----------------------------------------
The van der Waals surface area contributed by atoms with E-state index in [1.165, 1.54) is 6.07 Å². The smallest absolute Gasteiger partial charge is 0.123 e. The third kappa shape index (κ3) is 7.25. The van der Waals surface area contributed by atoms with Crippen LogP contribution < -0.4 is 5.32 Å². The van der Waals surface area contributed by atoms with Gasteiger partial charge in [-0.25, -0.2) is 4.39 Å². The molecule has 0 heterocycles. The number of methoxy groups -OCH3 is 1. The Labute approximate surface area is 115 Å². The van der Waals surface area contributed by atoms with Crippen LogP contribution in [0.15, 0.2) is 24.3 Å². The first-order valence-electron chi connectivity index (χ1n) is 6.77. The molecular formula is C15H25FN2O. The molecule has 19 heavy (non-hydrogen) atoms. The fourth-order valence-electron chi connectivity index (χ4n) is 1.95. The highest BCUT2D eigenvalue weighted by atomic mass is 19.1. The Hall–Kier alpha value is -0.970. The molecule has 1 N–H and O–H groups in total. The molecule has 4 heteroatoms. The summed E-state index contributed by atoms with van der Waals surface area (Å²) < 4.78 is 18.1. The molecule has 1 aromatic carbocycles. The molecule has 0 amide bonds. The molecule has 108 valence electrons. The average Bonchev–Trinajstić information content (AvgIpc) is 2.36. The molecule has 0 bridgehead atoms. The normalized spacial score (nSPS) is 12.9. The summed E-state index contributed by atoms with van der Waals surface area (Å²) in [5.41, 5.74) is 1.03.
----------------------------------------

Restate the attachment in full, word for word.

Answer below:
The van der Waals surface area contributed by atoms with E-state index in [1.165, 1.54) is 6.07 Å². The smallest absolute Gasteiger partial charge is 0.123 e. The third kappa shape index (κ3) is 7.25. The van der Waals surface area contributed by atoms with Crippen LogP contribution < -0.4 is 5.32 Å². The van der Waals surface area contributed by atoms with Gasteiger partial charge in [-0.25, -0.2) is 4.39 Å². The molecule has 0 heterocycles. The number of methoxy groups -OCH3 is 1. The Labute approximate surface area is 115 Å². The van der Waals surface area contributed by atoms with Crippen LogP contribution in [0.15, 0.2) is 24.3 Å². The first-order valence-electron chi connectivity index (χ1n) is 6.77. The molecular formula is C15H25FN2O. The molecule has 19 heavy (non-hydrogen) atoms. The fourth-order valence-electron chi connectivity index (χ4n) is 1.95. The highest BCUT2D eigenvalue weighted by atomic mass is 19.1. The Hall–Kier alpha value is -0.970. The molecule has 1 N–H and O–H groups in total. The molecule has 4 heteroatoms. The summed E-state index contributed by atoms with van der Waals surface area (Å²) < 4.78 is 18.1. The molecule has 1 aromatic carbocycles. The molecule has 0 amide bonds. The molecule has 108 valence electrons. The average Bonchev–Trinajstić information content (AvgIpc) is 2.36. The molecule has 0 bridgehead atoms. The normalized spacial score (nSPS) is 12.9. The summed E-state index contributed by atoms with van der Waals surface area (Å²) in [5.41, 5.74) is 1.03.